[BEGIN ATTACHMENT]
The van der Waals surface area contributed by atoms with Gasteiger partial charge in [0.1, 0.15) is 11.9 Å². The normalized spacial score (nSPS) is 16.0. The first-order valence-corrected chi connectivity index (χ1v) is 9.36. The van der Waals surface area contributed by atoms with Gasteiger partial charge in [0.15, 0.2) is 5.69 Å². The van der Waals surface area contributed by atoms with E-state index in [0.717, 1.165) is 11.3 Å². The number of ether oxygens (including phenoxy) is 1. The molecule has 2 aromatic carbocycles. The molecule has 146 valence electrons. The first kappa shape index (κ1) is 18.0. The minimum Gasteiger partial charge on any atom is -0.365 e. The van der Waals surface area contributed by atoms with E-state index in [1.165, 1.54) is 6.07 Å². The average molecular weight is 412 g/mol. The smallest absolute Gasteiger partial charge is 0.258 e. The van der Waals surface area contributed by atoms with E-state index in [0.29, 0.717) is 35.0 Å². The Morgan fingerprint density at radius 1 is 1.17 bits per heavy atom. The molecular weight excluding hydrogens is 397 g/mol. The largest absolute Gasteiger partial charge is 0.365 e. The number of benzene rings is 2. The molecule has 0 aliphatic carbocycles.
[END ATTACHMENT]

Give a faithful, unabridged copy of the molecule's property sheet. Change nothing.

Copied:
The van der Waals surface area contributed by atoms with Gasteiger partial charge in [0.1, 0.15) is 11.9 Å². The normalized spacial score (nSPS) is 16.0. The first-order valence-corrected chi connectivity index (χ1v) is 9.36. The van der Waals surface area contributed by atoms with Gasteiger partial charge in [0.15, 0.2) is 5.69 Å². The van der Waals surface area contributed by atoms with E-state index in [0.717, 1.165) is 11.3 Å². The number of ether oxygens (including phenoxy) is 1. The molecule has 2 aromatic carbocycles. The molecule has 146 valence electrons. The first kappa shape index (κ1) is 18.0. The minimum Gasteiger partial charge on any atom is -0.365 e. The van der Waals surface area contributed by atoms with E-state index in [1.165, 1.54) is 6.07 Å². The average molecular weight is 412 g/mol. The smallest absolute Gasteiger partial charge is 0.258 e. The van der Waals surface area contributed by atoms with E-state index in [0.29, 0.717) is 35.0 Å². The Morgan fingerprint density at radius 1 is 1.17 bits per heavy atom. The molecular weight excluding hydrogens is 397 g/mol. The largest absolute Gasteiger partial charge is 0.365 e. The number of benzene rings is 2. The molecule has 0 aliphatic carbocycles.